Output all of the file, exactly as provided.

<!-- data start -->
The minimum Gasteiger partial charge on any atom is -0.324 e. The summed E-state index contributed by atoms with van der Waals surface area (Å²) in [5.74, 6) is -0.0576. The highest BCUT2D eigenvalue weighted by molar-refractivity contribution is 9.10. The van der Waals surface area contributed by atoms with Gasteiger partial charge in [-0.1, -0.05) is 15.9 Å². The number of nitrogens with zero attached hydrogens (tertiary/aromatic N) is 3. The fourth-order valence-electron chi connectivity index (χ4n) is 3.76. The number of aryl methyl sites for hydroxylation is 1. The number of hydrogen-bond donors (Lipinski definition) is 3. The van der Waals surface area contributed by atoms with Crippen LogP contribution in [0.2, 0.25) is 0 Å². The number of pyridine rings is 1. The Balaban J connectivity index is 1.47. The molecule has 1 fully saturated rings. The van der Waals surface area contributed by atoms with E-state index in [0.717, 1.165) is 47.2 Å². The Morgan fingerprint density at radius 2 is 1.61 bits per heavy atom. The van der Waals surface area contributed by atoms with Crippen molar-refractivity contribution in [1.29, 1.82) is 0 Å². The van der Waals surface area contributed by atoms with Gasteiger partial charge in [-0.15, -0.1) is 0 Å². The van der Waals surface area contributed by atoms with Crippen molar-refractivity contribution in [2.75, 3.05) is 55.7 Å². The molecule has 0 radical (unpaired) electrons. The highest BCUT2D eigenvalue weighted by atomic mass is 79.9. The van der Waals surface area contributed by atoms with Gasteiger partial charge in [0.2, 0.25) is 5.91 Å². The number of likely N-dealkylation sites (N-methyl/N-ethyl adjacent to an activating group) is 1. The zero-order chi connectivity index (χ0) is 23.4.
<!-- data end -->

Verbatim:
The minimum Gasteiger partial charge on any atom is -0.324 e. The summed E-state index contributed by atoms with van der Waals surface area (Å²) in [5.74, 6) is -0.0576. The highest BCUT2D eigenvalue weighted by molar-refractivity contribution is 9.10. The van der Waals surface area contributed by atoms with Gasteiger partial charge in [-0.1, -0.05) is 15.9 Å². The number of nitrogens with zero attached hydrogens (tertiary/aromatic N) is 3. The fourth-order valence-electron chi connectivity index (χ4n) is 3.76. The number of aryl methyl sites for hydroxylation is 1. The number of hydrogen-bond donors (Lipinski definition) is 3. The van der Waals surface area contributed by atoms with Crippen LogP contribution in [0.2, 0.25) is 0 Å². The number of pyridine rings is 1. The Balaban J connectivity index is 1.47. The molecule has 1 fully saturated rings. The van der Waals surface area contributed by atoms with E-state index in [0.717, 1.165) is 47.2 Å². The Morgan fingerprint density at radius 2 is 1.61 bits per heavy atom. The van der Waals surface area contributed by atoms with Crippen molar-refractivity contribution in [1.29, 1.82) is 0 Å². The van der Waals surface area contributed by atoms with Gasteiger partial charge in [-0.15, -0.1) is 0 Å². The van der Waals surface area contributed by atoms with Crippen molar-refractivity contribution in [2.75, 3.05) is 55.7 Å². The molecule has 0 radical (unpaired) electrons. The highest BCUT2D eigenvalue weighted by atomic mass is 79.9. The van der Waals surface area contributed by atoms with Gasteiger partial charge in [0.2, 0.25) is 5.91 Å². The number of likely N-dealkylation sites (N-methyl/N-ethyl adjacent to an activating group) is 1. The zero-order chi connectivity index (χ0) is 23.4.